So, I’ve been asked about fitting some kind of gate to fit on my mother’s decking. Naturally, whenever I’m asked about making something, the first question I ask myself is, ‘is this something I could make?‘.
It needs to be fairly lightweight as it’ll straddle a 1710mm gap between two newell posts, which are never going to be set like a pair of anchors. ‘Cheap’ is the word that, as often, if floating around as the main cause for these gates (it’ll have to be a double with that span) is to keep the dog from running off.
After accepting a pleasant amount of money over the weekend in exchange for my planer/thicknesser, this week has so far begun with a stark ‘warning’ that makes me feel as though I’m ‘not allowed’ to keep any additional money that doesn’t come in as part of my average working wage.
Some of you may recall the making of my workbench back in 2009. It wasn’t until several months later that I decided to make a plywood unit beneath to house three wide drawers for the storage of hand tools and other pieces. In truth, I was never entirely happy with the setup and, each winter, the drawer sides and fronts would swell and it would be an effort to get to the tools I wanted to use. Over time, this has led to the ‘collapse’ of the previous drawer bases (cheap, distorted 6mm plywood).
A few weeks ago; I took a look at the materials I had available and decided to tackle this issue properly.
I’ve just sat down to write this, having spent an hour out in the workshop this evening – after work and in temperatures that are barely anywhere above freezing!
You see, I was watching another YouTube video from the Ultimate Handyman last week where he shows you how to fit simple, cheap louvre vents to an up-and-over garage door. My workshop’s always been in need of further ventilation since I draft-proofed the door and there is an ominous smell of ‘damp’ each time I’m out there. I don’t currently own a diamond core bit to drill the walls and I liked that you can fit these higher up the door which, in my mind, means you’re less likely to get frozen toes… I could be wrong!
Either way, it might help to pass some fresh air up in to the roof space for the time being and I decided to just get this done and to have a go and hopefully get back out there to do some proper woodwork very soon.
Work on my mum’s bathroom floor began late on Saturday morning. I was waiting longer than expected for my dad to arrive with the necessary materials that would never fit inside my own van. Plus, he has all the plumbing tools that I do not. I think the best way to start this one of would be to show you the state of the floor, once we’d removed, boxed and binned the majority of the tiles and timber…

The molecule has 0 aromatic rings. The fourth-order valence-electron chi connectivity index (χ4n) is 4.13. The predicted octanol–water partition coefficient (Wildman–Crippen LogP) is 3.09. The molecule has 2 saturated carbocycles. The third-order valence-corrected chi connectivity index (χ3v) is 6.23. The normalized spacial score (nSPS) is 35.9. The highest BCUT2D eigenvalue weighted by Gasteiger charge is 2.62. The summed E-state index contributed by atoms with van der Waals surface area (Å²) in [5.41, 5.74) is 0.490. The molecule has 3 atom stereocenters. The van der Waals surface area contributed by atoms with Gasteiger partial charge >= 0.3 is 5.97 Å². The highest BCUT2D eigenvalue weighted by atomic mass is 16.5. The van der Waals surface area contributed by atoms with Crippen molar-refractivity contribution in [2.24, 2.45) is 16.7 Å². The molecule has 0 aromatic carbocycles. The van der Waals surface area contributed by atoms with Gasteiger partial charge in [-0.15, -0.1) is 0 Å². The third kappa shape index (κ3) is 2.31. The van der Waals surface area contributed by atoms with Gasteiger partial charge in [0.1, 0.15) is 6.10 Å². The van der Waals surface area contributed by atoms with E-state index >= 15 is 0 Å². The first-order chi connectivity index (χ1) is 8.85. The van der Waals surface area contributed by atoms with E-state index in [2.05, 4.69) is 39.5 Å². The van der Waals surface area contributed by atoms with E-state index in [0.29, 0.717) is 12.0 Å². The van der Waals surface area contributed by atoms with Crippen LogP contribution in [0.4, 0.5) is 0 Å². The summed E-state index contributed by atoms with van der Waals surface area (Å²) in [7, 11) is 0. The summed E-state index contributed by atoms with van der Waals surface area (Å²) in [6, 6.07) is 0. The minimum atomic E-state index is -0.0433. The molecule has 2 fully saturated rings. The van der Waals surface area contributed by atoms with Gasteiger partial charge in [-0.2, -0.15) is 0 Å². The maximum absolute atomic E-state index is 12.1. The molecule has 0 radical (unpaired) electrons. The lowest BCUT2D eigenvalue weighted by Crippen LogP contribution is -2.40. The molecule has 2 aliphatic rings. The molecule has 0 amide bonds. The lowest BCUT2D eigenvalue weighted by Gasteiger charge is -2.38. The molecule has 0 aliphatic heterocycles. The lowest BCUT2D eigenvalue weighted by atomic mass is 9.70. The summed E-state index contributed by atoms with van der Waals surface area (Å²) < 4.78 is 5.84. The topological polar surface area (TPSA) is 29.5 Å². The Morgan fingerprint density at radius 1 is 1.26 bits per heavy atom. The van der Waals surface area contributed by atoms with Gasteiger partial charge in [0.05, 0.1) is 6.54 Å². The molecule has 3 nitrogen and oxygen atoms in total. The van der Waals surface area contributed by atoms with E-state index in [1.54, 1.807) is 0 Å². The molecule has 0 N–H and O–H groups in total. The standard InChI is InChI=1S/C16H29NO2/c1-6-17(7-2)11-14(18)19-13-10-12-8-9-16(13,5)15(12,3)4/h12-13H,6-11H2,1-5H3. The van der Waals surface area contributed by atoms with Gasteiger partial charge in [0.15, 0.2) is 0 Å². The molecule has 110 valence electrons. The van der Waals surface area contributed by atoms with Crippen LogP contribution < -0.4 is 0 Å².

…Now that you’re eyes have returned to their sockets; I hope you’re able to see that each of the joists was rotten; far worse than I’d expected! The guy who did the boiler took a quick peak and told us as much a day earlier. I was sceptical and didn’t honestly look closely enough during my own inspection. That joist one in from the external wall (with the soil pipe) disintegrated under the weight of my father’s feet as he wrestled to free the toilet from its holding.
A lot has happened (around the home) over the weekend and I’ve barely had the time to catch up on my e-mails, let alone think about what I want to do, next time I’m in the workshop!
So, I’ll keep this first post brief; simply to inform you that I arrived home on Friday afternoon to find the combi. boiler running on with heat coming from each of the radiators. Beneath it, the bowl was dry and empty. There was no drip to be heard or found. Somehow, the house even felt warmer and the boiler itself sounded more relaxed than before. I haven’t yet noticed it lighting up while the heating is off either.
This was the part I found in a box below; the one which was replaced. I assume it’s something to do with the pressure feed, as the pressure was dropping dramatically before (hence the water loss)… Apparently, there was an inferior plastic part inside which had broken and has now been replaced with a brass fitting (cost-saving measures at the manufacturing stage, I assume).
So, that’s been one less item to worry about, regardless of the expense (that part was far from cheap…). In the next day or so, I’ll show you the progress we made on the bathroom floor (unless you’re already seen it through my Twitter feed?).
(Although I’ve categorised this under ‘DIY’, it is certainly NOT something I attempted myself!)
Just as I was getting dressed and ready to leave the house for work this morning, there was a knock on my bedroom door. Mum was eager to tell me that anotherfence panel had blown down overnight; narrowly missing her car and lying obtrusively on the drive. It wasn’t the panel I ‘repaired’ over the weekend – as I said then; that one’s never going to come out!! This one is as tall as it is wide.
These photos were taken in the daylight, after I arrived home from work a couple of hours ago, using my phone as well (8 megapixels, apparently… Although, I rarely bother to preset the white balance). All I did in the darkness was to pick up all the loose stuff and to dump it infront of the workshop.
Have I ever told you how much I hate the traditional style of fence panel? If not then, I’ll try not to drone on too much today. Let’s just that I’m ‘not a fan’ of the ‘cost-effective‘ design, where you’re over-relying a few nails and staples to hold a load of thin boards and stick-like battens together.
In my experience, the very first happens during the drier summer months, when this timber (a softwood) is allowed to rapidly expel the moisture it has gathered, causing its form to take all manner of shapes, along with a few splits, cracks and shakes. That’s all without mentioning the threat of wet rot, rising damp and, perhaps one of my biggest bugbears with ‘solid’ fence panelling; the wind effect.